Such actions have been witnessed the world over, stories of how people banded together to help others. However at the same time, complex emergencies and large scale uncontrolled volunteering can create a situation where unscrupulous elements can exploit the chaos. As a first responder I have seen this on more occasions than I care to remember. For example, when working as a rescuer at the Margalla Towers in 2005, we had to abandon rescue operations for a short period and I injured my hand badly as I pulled a Japanese photographer out of harm’s way as he was almost crushed under the stampede of people after an onlooker had started a rumour that the surrounding buildings were collapsing.
In addition to managing the press, scene safety, incident response, personnel management, logistics and the inevitable bureaucracy, emergency managers and responders also face the difficult decision to ‘vet’ and manage the risks posed by non-responders on scene.
Pakistan is not an isolated case, it is because of similar problems that the United States Department of Homeland Security and Federal Emergency Management Agency created and polished the Incident Command System and National Incident Management System.
Figure 1: A basic incident command system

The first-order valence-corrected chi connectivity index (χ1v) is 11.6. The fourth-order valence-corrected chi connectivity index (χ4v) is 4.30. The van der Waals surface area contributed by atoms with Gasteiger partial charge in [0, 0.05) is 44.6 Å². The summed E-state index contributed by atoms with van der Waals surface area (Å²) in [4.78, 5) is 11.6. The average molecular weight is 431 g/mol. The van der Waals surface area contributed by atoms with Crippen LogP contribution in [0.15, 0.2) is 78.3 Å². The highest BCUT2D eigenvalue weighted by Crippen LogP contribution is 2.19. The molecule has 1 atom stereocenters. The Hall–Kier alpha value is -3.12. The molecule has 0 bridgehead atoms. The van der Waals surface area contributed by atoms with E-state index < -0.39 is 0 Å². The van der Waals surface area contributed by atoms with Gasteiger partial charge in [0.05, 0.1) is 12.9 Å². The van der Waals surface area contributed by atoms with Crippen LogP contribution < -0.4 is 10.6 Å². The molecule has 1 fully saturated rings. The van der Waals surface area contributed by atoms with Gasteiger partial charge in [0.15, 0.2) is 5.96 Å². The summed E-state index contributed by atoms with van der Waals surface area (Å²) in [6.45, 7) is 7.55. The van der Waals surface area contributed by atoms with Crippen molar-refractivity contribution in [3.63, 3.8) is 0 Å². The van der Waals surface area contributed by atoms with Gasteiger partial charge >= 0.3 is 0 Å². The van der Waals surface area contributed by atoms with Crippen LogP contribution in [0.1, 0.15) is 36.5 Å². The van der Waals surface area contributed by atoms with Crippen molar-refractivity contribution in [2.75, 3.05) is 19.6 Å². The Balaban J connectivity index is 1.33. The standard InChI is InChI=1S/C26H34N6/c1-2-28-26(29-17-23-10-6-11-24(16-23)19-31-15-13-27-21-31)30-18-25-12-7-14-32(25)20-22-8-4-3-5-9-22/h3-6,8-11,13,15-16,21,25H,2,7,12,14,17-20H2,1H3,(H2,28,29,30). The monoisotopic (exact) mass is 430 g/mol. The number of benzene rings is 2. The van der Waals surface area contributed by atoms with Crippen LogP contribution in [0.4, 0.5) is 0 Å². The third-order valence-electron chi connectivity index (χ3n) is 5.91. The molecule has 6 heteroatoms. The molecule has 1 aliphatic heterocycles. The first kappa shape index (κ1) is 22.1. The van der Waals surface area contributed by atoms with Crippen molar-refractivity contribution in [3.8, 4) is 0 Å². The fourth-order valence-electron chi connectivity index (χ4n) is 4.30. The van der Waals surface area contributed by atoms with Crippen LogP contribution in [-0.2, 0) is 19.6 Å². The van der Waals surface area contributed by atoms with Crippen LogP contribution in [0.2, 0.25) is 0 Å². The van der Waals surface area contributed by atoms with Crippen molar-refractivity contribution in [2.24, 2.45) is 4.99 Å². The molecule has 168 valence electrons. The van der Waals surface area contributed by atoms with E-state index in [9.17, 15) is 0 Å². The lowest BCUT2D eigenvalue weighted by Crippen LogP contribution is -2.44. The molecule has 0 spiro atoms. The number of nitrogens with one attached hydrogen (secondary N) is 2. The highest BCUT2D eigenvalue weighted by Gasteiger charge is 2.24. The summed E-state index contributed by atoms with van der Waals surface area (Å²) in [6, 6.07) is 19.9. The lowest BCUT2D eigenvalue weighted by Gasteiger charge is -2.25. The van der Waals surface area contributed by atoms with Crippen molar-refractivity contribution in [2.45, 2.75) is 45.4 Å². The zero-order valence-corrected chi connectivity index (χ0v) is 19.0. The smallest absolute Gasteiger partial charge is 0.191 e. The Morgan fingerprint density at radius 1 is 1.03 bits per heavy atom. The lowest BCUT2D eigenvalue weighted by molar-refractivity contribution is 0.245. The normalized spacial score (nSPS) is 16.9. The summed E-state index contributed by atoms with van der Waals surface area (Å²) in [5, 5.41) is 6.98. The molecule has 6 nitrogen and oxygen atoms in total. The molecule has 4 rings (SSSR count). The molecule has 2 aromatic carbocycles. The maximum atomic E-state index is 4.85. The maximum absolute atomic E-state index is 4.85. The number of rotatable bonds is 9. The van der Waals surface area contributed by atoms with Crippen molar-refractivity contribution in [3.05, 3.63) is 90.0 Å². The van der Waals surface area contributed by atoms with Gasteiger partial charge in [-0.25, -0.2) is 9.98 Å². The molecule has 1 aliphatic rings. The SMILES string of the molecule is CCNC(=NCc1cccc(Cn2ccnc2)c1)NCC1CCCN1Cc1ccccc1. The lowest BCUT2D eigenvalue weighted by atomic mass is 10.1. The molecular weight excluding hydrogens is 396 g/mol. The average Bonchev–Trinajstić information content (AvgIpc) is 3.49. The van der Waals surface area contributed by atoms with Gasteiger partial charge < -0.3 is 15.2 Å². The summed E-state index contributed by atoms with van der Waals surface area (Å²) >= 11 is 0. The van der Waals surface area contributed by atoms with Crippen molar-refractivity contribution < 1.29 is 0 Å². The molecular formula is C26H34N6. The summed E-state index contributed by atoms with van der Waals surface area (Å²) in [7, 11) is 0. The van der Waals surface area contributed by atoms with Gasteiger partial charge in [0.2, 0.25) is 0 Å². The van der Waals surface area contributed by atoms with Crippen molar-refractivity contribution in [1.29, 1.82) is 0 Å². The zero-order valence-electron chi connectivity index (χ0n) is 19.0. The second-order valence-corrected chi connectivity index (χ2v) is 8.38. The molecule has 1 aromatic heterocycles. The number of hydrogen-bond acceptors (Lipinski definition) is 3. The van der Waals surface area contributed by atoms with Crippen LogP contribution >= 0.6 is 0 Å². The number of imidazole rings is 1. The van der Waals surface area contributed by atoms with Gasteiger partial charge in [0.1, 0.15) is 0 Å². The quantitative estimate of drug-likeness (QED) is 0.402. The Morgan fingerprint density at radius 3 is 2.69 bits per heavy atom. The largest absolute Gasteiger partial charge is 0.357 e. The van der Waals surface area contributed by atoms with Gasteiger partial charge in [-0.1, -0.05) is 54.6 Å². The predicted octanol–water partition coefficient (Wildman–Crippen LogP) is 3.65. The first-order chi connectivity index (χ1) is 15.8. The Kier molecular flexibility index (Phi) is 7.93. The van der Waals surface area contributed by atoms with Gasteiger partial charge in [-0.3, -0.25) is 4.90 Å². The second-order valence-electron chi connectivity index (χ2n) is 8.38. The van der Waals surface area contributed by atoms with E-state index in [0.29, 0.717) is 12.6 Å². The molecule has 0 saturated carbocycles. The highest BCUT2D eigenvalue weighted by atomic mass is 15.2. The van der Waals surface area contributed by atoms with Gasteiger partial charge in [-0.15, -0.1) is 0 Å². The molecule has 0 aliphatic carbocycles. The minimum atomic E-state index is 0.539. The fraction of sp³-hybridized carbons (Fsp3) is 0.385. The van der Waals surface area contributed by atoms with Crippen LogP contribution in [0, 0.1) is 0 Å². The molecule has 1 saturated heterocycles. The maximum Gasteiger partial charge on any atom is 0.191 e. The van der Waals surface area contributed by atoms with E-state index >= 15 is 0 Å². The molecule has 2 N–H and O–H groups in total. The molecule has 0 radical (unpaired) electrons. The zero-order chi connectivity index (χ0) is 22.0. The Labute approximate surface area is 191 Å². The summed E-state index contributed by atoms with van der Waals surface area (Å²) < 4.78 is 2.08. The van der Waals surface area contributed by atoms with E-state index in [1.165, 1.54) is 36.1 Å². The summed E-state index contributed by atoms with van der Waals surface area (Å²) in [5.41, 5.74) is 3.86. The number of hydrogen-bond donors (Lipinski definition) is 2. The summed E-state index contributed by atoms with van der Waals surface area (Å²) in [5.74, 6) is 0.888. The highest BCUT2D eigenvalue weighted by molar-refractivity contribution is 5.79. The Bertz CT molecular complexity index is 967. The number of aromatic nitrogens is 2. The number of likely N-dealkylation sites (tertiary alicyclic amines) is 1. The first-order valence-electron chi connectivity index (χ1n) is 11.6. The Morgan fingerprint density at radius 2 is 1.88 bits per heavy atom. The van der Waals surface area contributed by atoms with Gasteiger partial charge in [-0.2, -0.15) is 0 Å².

The benefits of a unified and modular incident command system are that it empowers professional responders such as the police, rescue and military rapidly have to take control of scene safety, prioritise response, assess damage and evaluate needs and control the information collected and disseminated, ensuring accountability all the while.
In addition to the ICS the government should work in partnership with other key players such as civil society and the media during such incidents, using such valuable resource as an extension of the response and not a hindrance to it.
Figure 2: Perimeter controls during a large scale emergency or disaster
Similarly non-government actors, the media and volunteers should respect the stresses placed on government services during response to mass casualty incidents and large scale emergencies and respect the cordon.
Pakistan has come a long way since 2005, we now have specialist rescue teams and a respectable emergency medical service that is quickly expanding to parts of the country. However, until a unified incident command system is designed and implemented, we will continue to see more missed opportunities and unnecessary losses.
Investing in a modular incident command system that is adaptive to local needs and incorporates the need to engage with community volunteers will empower responders, promote citizenship, improve accountability, ensure control over information flow and ultimately strengthen national resilience.
Asfandeyar Niazi has a background in public safety and the founder of DPART (Disaster Preparedness and Response Team) a voluntary association that provides free training in first aid, safety and disaster preparedness to schools, teachers, parents and members of the wider community in Pakistan. He has also authored a book on accident prevention for children which is distributed free of cost to schools.
Spontaneous volunteer response to disasters: the benefits and consequences of good intentions - Journal of Emergency Management: Vol.4. No. 5, September/October 2006
Disaster and Terrorism Editorial - Convergence Behaviour in Disasters; Ann Emergency Medicine 2003